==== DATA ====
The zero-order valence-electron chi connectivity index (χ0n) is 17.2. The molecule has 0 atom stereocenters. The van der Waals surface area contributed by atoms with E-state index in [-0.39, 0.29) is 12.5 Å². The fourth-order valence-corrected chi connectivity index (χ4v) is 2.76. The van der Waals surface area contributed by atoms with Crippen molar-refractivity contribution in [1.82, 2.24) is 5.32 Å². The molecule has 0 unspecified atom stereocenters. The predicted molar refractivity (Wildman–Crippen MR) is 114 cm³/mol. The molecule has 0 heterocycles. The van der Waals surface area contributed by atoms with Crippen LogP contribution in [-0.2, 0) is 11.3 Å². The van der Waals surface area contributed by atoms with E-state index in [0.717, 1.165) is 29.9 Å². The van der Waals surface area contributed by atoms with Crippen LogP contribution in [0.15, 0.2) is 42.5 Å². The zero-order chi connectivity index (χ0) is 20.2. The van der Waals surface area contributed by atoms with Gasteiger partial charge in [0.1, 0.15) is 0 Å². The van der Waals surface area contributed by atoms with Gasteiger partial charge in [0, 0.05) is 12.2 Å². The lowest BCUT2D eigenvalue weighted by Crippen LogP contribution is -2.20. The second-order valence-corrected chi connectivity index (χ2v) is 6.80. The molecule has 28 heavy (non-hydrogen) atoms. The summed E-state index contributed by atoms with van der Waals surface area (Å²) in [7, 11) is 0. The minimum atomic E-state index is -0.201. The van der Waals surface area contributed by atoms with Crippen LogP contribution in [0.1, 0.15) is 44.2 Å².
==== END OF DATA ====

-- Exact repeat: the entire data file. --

The zero-order valence-electron chi connectivity index (χ0n) is 17.2. The molecule has 0 atom stereocenters. The van der Waals surface area contributed by atoms with E-state index in [-0.39, 0.29) is 12.5 Å². The fourth-order valence-corrected chi connectivity index (χ4v) is 2.76. The van der Waals surface area contributed by atoms with Crippen molar-refractivity contribution in [1.82, 2.24) is 5.32 Å². The molecule has 0 unspecified atom stereocenters. The predicted molar refractivity (Wildman–Crippen MR) is 114 cm³/mol. The molecule has 0 heterocycles. The van der Waals surface area contributed by atoms with Crippen LogP contribution in [-0.2, 0) is 11.3 Å². The van der Waals surface area contributed by atoms with E-state index in [0.717, 1.165) is 29.9 Å². The van der Waals surface area contributed by atoms with Crippen LogP contribution in [0.15, 0.2) is 42.5 Å². The zero-order chi connectivity index (χ0) is 20.2. The van der Waals surface area contributed by atoms with Gasteiger partial charge in [0.1, 0.15) is 0 Å². The van der Waals surface area contributed by atoms with Gasteiger partial charge in [0, 0.05) is 12.2 Å². The lowest BCUT2D eigenvalue weighted by Crippen LogP contribution is -2.20. The second-order valence-corrected chi connectivity index (χ2v) is 6.80. The molecule has 28 heavy (non-hydrogen) atoms. The summed E-state index contributed by atoms with van der Waals surface area (Å²) in [7, 11) is 0. The minimum atomic E-state index is -0.201. The van der Waals surface area contributed by atoms with Crippen LogP contribution in [0.1, 0.15) is 44.2 Å².